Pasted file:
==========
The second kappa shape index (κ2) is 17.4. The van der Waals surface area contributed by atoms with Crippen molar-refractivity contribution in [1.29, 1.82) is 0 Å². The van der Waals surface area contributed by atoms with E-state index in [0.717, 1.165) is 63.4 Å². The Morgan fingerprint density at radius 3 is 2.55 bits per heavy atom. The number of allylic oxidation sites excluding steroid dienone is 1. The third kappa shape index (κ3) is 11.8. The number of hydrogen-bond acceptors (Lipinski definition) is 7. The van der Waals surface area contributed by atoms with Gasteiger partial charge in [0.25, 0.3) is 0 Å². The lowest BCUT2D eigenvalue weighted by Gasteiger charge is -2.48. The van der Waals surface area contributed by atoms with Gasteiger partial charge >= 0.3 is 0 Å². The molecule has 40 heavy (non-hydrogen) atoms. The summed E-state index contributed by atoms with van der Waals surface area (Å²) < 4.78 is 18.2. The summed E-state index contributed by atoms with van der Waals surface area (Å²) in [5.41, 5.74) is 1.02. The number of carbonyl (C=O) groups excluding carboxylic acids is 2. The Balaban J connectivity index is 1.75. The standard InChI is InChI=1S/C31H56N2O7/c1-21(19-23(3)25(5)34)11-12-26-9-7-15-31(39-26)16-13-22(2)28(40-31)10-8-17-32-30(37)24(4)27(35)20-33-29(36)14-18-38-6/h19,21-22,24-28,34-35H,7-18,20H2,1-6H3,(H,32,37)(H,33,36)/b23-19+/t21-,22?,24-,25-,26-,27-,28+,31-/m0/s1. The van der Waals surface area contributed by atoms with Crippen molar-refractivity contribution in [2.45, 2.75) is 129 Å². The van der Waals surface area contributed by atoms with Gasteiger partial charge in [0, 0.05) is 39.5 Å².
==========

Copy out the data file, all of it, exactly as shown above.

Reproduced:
The second kappa shape index (κ2) is 17.4. The van der Waals surface area contributed by atoms with Crippen molar-refractivity contribution in [1.29, 1.82) is 0 Å². The van der Waals surface area contributed by atoms with E-state index in [0.717, 1.165) is 63.4 Å². The Morgan fingerprint density at radius 3 is 2.55 bits per heavy atom. The number of allylic oxidation sites excluding steroid dienone is 1. The third kappa shape index (κ3) is 11.8. The number of hydrogen-bond acceptors (Lipinski definition) is 7. The van der Waals surface area contributed by atoms with Gasteiger partial charge in [0.25, 0.3) is 0 Å². The lowest BCUT2D eigenvalue weighted by Gasteiger charge is -2.48. The van der Waals surface area contributed by atoms with Gasteiger partial charge >= 0.3 is 0 Å². The molecule has 40 heavy (non-hydrogen) atoms. The summed E-state index contributed by atoms with van der Waals surface area (Å²) < 4.78 is 18.2. The summed E-state index contributed by atoms with van der Waals surface area (Å²) in [5.41, 5.74) is 1.02. The number of carbonyl (C=O) groups excluding carboxylic acids is 2. The Balaban J connectivity index is 1.75. The standard InChI is InChI=1S/C31H56N2O7/c1-21(19-23(3)25(5)34)11-12-26-9-7-15-31(39-26)16-13-22(2)28(40-31)10-8-17-32-30(37)24(4)27(35)20-33-29(36)14-18-38-6/h19,21-22,24-28,34-35H,7-18,20H2,1-6H3,(H,32,37)(H,33,36)/b23-19+/t21-,22?,24-,25-,26-,27-,28+,31-/m0/s1. The van der Waals surface area contributed by atoms with Crippen molar-refractivity contribution in [2.45, 2.75) is 129 Å². The van der Waals surface area contributed by atoms with Gasteiger partial charge in [0, 0.05) is 39.5 Å².